Western Expansion Productions
at the Theatre Building
Sharp satire is penetrating and incisive. It lays open an issue to reveal the hypocrisy and contradiction within. Garry Trudeau's Doonesbury comic strip is sharp satire. Anything that comes out of Mort Sahl's mouth is sharp satire.
Then there's blunt satire, which merely bludgeons the audience with the obvious--a clown who puts basketballs under his shirt and pretends to be Dolly Parton.
Coming Attractions, by Ted Talley, is blunt satire. With all the sophistication of a drunken college sophomore, it keeps hammering home the same idea: crime--at least notorious crime--pays. "Small crime, do time; big crime, gold mine," says an unscrupulous talent agent in one of the wittiest lines of the play.
Actually, the public fascination with mass murder could be the topic of sharp satire. If you kill enough people, you can be sure someone will write a book about you. Truman Capote's In Cold Blood immortalized two ex-cons who wiped out an entire family. Helter Skelter, which chronicled the Charles Manson case, was a best-seller. Jimmy Breslin got some good mileage out of David "Son of Sam" Berkowitz, who randomly blew people away with a revolver. John Wayne Gacy, the part-time clown from Des Plaines who murdered 33 young men after having sex with them, is the subject of several books.
There is something tasteless about bestowing celebrity on psychopaths, but Coming Attractions is simply bad taste. Ted Talley never discovers the underlying irony.
Coming Attractions is about a petty crook named Lonnie Wayne Burke who takes four hostages during a botched robbery. Manny Alter, a publicity agent, talks him into surrendering by promising him fame and fortune. "You're vicious, but you got no vision," he tells Lonnie. "Listen to me, kid, guys who can't do nothing but squeeze a trigger have had their day. But guys who can squeeze a trigger and then take a meeting for the book rights . . . well, they're getting Swiss bankers, and snatch that would bug your eyes out."
Manny comes up with a gimmick--Lonnie will wear a skeleton costume and go up to a house selected at random. He will ring the doorbell and, when someone answers, he will shout, "Trick or treat, you bourgeois pig," and shoot the person between the eyes.
Of course, it works. Soon newscasters are chirping excitedly about the "Halloween Killer." After a few dozen murders, Manny decides to turn Lonnie over to the police and cash in on his investment, but he wants the capture to be sensational, so he disguises Lonnie as Miss Wyoming and enters him in the Miss America contest. When the winner is selected, Lonnie is supposed to assassinate her on national television and surrender.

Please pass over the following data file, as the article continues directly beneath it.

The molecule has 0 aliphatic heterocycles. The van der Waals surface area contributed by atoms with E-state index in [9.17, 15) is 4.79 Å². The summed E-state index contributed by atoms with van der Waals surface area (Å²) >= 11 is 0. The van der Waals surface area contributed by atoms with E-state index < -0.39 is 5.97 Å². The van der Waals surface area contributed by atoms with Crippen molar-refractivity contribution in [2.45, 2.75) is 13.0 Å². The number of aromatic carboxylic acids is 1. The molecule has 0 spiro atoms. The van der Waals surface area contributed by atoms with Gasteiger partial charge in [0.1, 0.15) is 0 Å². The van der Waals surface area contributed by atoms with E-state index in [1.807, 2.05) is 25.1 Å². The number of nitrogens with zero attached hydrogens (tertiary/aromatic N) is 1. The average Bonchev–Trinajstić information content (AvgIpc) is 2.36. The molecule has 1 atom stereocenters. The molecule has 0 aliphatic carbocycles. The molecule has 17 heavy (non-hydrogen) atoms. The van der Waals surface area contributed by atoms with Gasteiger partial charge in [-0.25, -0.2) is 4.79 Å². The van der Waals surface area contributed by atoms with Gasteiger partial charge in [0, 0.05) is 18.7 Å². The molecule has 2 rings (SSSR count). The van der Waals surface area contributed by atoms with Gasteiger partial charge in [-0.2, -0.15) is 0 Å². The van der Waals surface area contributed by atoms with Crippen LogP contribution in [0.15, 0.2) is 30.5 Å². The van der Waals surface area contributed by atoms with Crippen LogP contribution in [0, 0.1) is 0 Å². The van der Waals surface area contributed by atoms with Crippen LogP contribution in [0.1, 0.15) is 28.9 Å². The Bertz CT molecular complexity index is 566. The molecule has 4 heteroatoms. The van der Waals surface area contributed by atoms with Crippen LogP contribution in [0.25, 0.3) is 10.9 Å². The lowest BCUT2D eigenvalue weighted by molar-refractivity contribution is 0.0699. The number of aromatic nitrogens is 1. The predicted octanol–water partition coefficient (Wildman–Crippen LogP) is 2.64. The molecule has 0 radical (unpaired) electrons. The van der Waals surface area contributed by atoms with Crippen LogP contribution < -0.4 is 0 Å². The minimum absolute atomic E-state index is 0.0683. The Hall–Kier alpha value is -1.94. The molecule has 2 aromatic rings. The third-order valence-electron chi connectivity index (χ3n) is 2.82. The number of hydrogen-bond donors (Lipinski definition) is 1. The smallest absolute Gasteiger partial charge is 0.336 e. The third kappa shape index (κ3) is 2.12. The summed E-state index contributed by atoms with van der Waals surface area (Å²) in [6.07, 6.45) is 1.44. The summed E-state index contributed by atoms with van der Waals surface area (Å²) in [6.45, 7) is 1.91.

Unfortunately, he falls in love with the winner, which leads to poverty, despair, and, worst of all, anonymity. Although he avoids a jail sentence for his crimes, he begs for punishment--and gets it.
Although the script is insipid, the members of Western Expansion Productions--most of them recent DePaul University graduates--display talent and solid training. Phil Ridarelli actually gives some personality to Lonnie, making the killer seem dim-witted and vain--a plausible approach to a very implausible character. Richard Burton Brown, who stepped in just days before opening, is wonderfully smarmy as Manny Alter. That's surprising since Brown looks naturally friendly and affable, sort of like a basset hound with a twinkle in his eye. Though cast against type, he manages to add a nice sleazy edge to his performance.
Chet Grissom (who bears an amazing resemblance to Mick Jagger) is memorable as Sammy Dazzle, an obnoxious talk-show host who sings "The Magic of Me" to his viewers: "If I were you (God help me), that's where I'd be--watching the magic of me!"
The rest of the cast members play several small roles, many of them bizarre. Jim Reinach, for example, plays an Arab "terrorist comedian" whose jokes must be translated by an interpreter, played by Todd Foland. ("You've been a wonderful audience. I wish I could take you all home with me . . . in chains.")
Meaghan McCarville plays a groupie who only goes to bed with has-beens and who keeps a sample of each man's pubic hair as a souvenir. Kathryn King plays the insipid Miss America who leads Lonnie away from a life of homicide.
Todd Foland is also the musical director, and brings a slick, humorous touch to the songs. Richard Dennis's direction is brisk and broad, as it should be for a play like this. His biggest mistake was picking this play.